# Board

## Board dimensions

The Hex board is composed of hexagons, called hexes or cells, arranged in an n×n rhombus, where n is an integer greater than zero. Thus, Hex can be played on boards of different sizes. Currently, 11×11, 13×13, and 19×19 are the most common board sizes.

Less commonly, Hex can also be played on non-rhombic boards of size n×m. However, in that case, one of the players has an easy winning strategy, so non-rhombic boards typically only appear in Hex puzzles or in certain kinds of handicap games.

## Corners

The board has four corners. Two of them are acute corners and two of them are obtuse corners. In the above illustration, a1 and g7 are the acute corners, and a7 and g1 are the obtuse corners.

## Edges

The four edges of the board are colored with two colors, in such a way that parallel edges have the same color. In this Wiki, the color used by the first player is red, and the color used by the second player is blue. The edge coloring follows the order red-blue-red-blue, when traversing the edges counterclockwise starting from an acute corner. This means that if an acute corner is at 10 o'clock, the top and bottom edges are red and the left and right edges are blue.

Another common coloring scheme is black (for the first player) and white (for the second player). In any case, the orientation of the board stays the same, with the first player's edges in place of red, and the second player's edges in place of blue.

## Ranks, files, and coordinates

A rank or row of the board is a line of hexes parallel to a red (or first player) edge. Ranks are numbered 1,2,3,... A file or column is a line of hexes parallel to a blue (or second player) edge. Files are lettered a,b,c,... Each hex is identified by its coordinates, which are given by file and rank, for example, a1, b5, d3. The coordinates are always arranged so that a1 is an acute corner.

In the following diagram, the blue cells are on the c-file, the red cells are on the 4-rank, and the grey cell is c4.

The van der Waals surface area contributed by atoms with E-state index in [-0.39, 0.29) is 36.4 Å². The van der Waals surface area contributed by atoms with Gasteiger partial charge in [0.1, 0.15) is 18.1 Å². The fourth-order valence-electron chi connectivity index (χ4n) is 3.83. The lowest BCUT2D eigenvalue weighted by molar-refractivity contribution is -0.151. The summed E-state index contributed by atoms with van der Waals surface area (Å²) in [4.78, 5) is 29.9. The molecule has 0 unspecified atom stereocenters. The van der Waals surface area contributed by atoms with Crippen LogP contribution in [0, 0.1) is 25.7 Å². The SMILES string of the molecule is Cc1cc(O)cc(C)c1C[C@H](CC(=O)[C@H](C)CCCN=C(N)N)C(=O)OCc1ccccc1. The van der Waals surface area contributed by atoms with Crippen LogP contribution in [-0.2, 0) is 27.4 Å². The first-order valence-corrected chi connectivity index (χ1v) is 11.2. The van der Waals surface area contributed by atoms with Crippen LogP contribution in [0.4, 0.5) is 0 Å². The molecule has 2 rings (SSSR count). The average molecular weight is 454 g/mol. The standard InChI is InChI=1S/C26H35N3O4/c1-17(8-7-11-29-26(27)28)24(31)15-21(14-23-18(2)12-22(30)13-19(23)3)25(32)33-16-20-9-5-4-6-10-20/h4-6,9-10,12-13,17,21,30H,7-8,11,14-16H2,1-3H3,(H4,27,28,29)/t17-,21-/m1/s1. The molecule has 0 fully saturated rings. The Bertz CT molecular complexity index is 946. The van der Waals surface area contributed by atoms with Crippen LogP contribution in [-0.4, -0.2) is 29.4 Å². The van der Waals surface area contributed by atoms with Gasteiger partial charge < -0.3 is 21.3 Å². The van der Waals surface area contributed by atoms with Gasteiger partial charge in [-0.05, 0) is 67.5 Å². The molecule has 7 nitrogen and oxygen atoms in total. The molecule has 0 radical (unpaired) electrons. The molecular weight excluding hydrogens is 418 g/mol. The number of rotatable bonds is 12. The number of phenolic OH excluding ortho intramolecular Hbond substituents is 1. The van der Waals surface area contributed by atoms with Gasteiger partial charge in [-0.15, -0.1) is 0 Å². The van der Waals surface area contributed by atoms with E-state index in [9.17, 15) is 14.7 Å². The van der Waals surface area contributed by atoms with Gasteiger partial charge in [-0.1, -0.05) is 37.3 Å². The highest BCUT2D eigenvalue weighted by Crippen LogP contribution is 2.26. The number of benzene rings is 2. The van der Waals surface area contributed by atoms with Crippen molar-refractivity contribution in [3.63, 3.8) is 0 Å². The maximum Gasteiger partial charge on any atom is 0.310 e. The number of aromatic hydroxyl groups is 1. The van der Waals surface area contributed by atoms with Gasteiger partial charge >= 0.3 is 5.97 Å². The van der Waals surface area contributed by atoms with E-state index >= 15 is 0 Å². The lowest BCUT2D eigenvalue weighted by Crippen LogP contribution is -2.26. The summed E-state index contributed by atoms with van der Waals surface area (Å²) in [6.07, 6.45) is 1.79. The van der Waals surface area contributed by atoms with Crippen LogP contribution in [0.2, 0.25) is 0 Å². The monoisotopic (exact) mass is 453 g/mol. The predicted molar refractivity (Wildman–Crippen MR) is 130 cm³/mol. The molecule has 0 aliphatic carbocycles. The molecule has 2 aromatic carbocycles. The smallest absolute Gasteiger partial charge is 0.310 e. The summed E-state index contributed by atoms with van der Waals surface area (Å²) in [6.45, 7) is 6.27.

## Diagonals

Each board of size n×n has a short diagonal and a long diagonal. In the following diagram, the short diagonal is red, the long diagonal is blue, and the center of the board is on both diagonals (grey).

## Areas of the board

The board can be roughly divided into 9 areas: two acute corner areas (A), two obtuse corner areas (B), two areas near red edges (C), two areas near blue edges (D), and the center (E).

On the 7×7 board above, these areas are very small and close to each other. But on larger boards, these areas become more pronounced and important. For example, there is an entire theory devoted to corner play in Hex.

## Referring to parts of the board

When discussing and commenting games, it is common to refer to the various areas of the board as the "upper left" corner, the "bottom" edge, etc. For boards that are oriented with the a1 corner at 9 o'clock, some people also use terms such as the "south-west" edge.

However, one should keep in mind that not all players orient their boards the same way. Some internet game sites have the a1 corner at 8 o'clock, 9 o'clock, or 10 o'clock. Some software permits players to rotate the board to their individual preferences (and not surprisingly, different players actually do have different preferences!). Physical game boards can certainly be rotated and are usually looked at from different directions by the two players. Therefore, when commenting games, it is preferable to refer to parts of the board as the "a1-corner", the "11-edge", the "a11-corner area", and so on.

On this Wiki, the boards are (almost) always oriented with the a1 corner at 10 o'clock, and when terms such as "top", "bottom", "left", and "right" are used on this Wiki, they always refer to this orientation.